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Exclusive Interview: Srinia Chowdhury, the rising sculptor from India

Srinia Chowdhury is a sculptor and art consultant based in Delhi. Recently, she hosted her first solo exhibition focused on ceramic sculptures at the Lalit Kala, New Delhi. Known for her different approach with ceramics, Srinia has secured a reputable place in the art circuit of India.

We managed to get some really interesting insights from the young sculptor on how art influences our lives at different levels.

Here is the complete interview with Srinia Chowdhury –

  1. In a trend of becoming doctors and engineers, how did you manage to establish yourself in the field of art?
Sculpture by Srinia Chowdhury

It is indeed a very difficult journey but the peace and satisfaction attached with completion of every artwork is immense. There is nothing like pursuing one’s dreams. Every day is a learning experience in this field and like every other field; one has to keep themselves updated and keep changing with the times. ‘Sadhna’ and ‘Experiment’ is the only key to establish in this field. I am establishing myself every day.

  1. Does art influence the thinking of an observer? If so, how?

Beauty lies in the eyes of the beholder but yes art also has the capacity to influence people’s thinking. If an observer is keen then he/she can understand the layers of emotional and mental depth of a piece and if some work is issue centric then it should be able to evoke their feelings towards that issue. Art has the capacity to make one think. Every piece of art is a book full of poems/ story.

  1. Srinia Chowdhury with art curator Johny M.L.

    Do you think, passive imposition of colours onto a child, affect his/her choices while growing into an adult and put them through gender policing, for e.g., ‘pink is for girls’, ‘blue for boys’, etc.? If so, how should people shape a child’s personality with the help of art, right from the beginning?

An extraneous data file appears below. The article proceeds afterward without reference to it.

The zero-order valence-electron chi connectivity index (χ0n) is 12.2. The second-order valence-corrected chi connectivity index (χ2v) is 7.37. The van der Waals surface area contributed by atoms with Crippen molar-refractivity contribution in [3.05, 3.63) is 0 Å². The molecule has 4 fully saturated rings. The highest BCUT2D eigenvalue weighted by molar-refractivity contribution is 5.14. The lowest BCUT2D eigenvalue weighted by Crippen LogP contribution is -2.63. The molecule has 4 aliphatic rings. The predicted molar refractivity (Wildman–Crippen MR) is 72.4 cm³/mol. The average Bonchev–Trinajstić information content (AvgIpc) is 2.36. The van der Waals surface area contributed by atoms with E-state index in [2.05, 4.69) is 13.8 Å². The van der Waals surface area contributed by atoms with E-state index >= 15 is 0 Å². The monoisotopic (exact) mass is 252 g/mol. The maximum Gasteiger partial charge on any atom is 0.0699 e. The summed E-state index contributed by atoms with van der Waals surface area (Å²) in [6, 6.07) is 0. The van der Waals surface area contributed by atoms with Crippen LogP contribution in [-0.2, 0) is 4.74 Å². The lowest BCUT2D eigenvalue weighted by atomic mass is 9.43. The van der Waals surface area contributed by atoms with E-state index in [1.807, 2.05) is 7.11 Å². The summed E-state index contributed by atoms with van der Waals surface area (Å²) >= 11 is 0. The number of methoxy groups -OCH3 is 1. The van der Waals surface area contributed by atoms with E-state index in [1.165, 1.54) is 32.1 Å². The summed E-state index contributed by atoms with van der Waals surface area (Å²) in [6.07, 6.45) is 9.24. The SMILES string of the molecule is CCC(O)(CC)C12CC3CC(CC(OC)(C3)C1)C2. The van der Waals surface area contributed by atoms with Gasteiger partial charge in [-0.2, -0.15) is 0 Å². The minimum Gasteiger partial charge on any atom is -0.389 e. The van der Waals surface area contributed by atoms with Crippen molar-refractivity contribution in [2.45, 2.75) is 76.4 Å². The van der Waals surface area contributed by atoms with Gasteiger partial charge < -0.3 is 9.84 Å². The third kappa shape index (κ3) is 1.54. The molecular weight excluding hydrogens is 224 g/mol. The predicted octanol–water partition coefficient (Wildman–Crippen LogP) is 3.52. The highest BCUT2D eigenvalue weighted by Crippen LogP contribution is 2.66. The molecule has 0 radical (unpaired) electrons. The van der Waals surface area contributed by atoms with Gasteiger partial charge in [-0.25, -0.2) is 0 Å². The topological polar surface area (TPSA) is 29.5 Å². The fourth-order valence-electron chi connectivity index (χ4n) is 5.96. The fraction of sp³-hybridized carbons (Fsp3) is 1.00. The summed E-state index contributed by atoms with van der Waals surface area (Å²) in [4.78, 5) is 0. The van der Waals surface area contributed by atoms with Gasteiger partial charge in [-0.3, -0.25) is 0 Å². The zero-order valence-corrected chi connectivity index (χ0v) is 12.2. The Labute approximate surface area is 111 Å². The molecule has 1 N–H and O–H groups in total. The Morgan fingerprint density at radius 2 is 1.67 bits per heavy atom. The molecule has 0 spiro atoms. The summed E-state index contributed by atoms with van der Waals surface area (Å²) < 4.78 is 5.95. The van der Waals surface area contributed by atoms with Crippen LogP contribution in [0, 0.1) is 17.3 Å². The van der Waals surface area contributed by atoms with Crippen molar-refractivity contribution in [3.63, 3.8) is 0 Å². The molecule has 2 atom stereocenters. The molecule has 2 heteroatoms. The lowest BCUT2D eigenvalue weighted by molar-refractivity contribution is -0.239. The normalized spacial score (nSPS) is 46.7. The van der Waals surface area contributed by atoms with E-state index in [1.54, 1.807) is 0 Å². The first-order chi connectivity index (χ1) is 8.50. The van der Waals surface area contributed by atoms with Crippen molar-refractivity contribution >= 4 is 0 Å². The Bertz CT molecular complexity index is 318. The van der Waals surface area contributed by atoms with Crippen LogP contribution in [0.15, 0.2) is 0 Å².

In 2007 a study found evidence that males and females may be sensitive to different regions of the color spectrum. Also, babies are attracted to primary colors such as red and blue. The preference and choice of colors depends on each person and their personality but their choices are certainly influenced by society. Historically babies were dressed in whites so that their clothes can be cleaned and bleached but with industrialization post 19th century some manufacturers started to promote blue for boys and pink for girls and there on it was first a fashion and now a practice. Children should not be made gender biased at all. Neither in terms of colors not in anything else. In fact it would be nice if boys were taught to love pink more than blue if pink is really is the colors of girls so that they would know that pink is dainty and delicate and should be handled with love and care then maybe there would be more respect for women in our patriarchal society.

Art can be instrumental in development of child’s mental state. Colors, drawing, scribbling can channelize a child’s flowing energy in correct direction and art has scientifically proved to have calming effects on a human mind. If a child can be introduced and engaged with art in early years I am sure he/she would be calmer and mentally peaceful child.

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